Bishop 100k

it's a somber mood at 85k of a 100k race. where much earlier in the day approaching other runners would warrant a howl or an excited exchange of encouragement, after some 9 hours on the trail a mere smile or thumbs up before returning to grimaced focus will suffice. The festival atmosphere has given way to something more like a funeral procession or death march. While the sun has beat down tirelessly on our aching bodies all day we have made our constant forward progress in this high dessert shadowed by the snow drizzled peaks of the eastern sierra mountains. We started out before the sun rose on sandy planes of sage brush hoping that some muscle strain or ineffective method of training would not keep us from our goal of running the entire distance. After climbing up near the rocky peaks and back down then up and down again seemingly endlessly, we must pull on every ounce of desire to keep one foot moving in front of the other towards the end. It is phenomenal now how many aches we are willingly ignoring and pushing through for just one more step. It takes great willpower to let the mind focus on movement and not collapse into despair or waste energy laughing hysterically. It was so easy at the beginning to do everything in an ideal manner: breath deep, step light, drink and eat, focus, relax, conserve. But on the final climb and descent of the day when it feels as though you are wading through cement after contracting malaria, it's a struggle to remember to smile and enjoy the aw inspiring scenery all around. In those first kilometers glancing over my shoulder to see the sun rising, immersed in the sound of a hundred footsteps, it is unnatural to stop running and be separated from the unity of the herd which has communally accepted this challenge without hesitation; but then as I glance over my shoulder to see the sun dropping towards the western range hoping for a brief respite behind some clouds the only thing that is unnatural is to keep moving. The only sound I now hear over the ringing fatigue is that ever looming mystery that plagues mankind and urges us to answer ... WHY?

The beautiful thing about this event is that it takes a bit of madness to sign yourself up for such a thing and it takes even more to get yourself through it. To feel pain, real pain, and yet still command the body to act. To have sensations one has never experienced and yet remain true to yourself. To reach the remote undiscovered boundaries of what you think you are capable of and refuse to let doubt creep in. This is what makes such a masochistic effort possibly wonderful. The idea that you are winning as long as you are moving forward no matter how deep and dark the struggle has become has fantastic implications for life. That's why at 85k when you see another runner you still nod, smile, or move your arm slightly so that they know and you know - it's worth it.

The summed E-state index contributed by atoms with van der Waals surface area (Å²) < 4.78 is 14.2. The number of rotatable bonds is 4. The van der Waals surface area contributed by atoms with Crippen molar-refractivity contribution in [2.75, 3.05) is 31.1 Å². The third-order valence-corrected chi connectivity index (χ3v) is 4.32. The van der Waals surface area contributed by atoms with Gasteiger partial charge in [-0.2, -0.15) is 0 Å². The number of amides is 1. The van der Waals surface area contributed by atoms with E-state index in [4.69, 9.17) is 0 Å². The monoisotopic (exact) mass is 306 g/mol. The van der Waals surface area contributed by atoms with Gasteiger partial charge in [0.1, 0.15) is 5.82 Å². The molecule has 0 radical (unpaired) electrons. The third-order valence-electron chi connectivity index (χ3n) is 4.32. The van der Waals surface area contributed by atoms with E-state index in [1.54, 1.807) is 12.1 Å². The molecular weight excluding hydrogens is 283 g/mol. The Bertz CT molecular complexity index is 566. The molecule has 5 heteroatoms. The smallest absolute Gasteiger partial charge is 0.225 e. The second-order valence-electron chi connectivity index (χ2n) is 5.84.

sitting quietly doing nothing...

I panic. Not intentionally, it just happens. On reflection I think that I am afraid I will forget to do something important. That some item on my list of the lists I'm going to make will be ignored or forgotten altogether! Or that some email, or message, or phone call will go unanswered. Ultimately maybe I'm afraid that stopping is dying, and to continue answering every beckoning task will be the end! After a few minutes in silence the urgency fades and soon I am just looking at a bee which is steadily making it's way around the blossoms. 'Busy as a bee' has come to be an admirable attribute today. In wanted ads they ask for 'ability to multitask' or 'ability to work in a fast paced environment'. We're encouraged to constantly check our multiple technologies, while overworking our short term memory on multiple tasks and projects both personal, and job related. While watching this bee in a calm state however I'm more transfixed by it's focus. Yes it seems to be in a slight hurry, but it is not working on more than one task at a time. Vigorously focused it seems almost relaxed going about it's busy-ness. Soon I realize that having this quiet moment each day allows my brain to be clearer, not constantly distracted or looking for the next productive thing I can accomplish to stay on top of it all. Sometimes, instead of watching tv while I eat (which causes me to gulp down large bites of food and then feel like I didn't eat anything when my stomach tells me I'm stuffed) if I eat in silence I am aware of the food I am consuming. I think about it and it leaves me very satisfied. I think about the taste and enjoy it more. I chew each bite completely. I notice that the sun is setting and I start to feel physically that the day is winding up. Most importantly, after these brief periods of 'stillness' I find that the world is still here and I am still alive. The calmness is priceless, and it doesn't cost anything.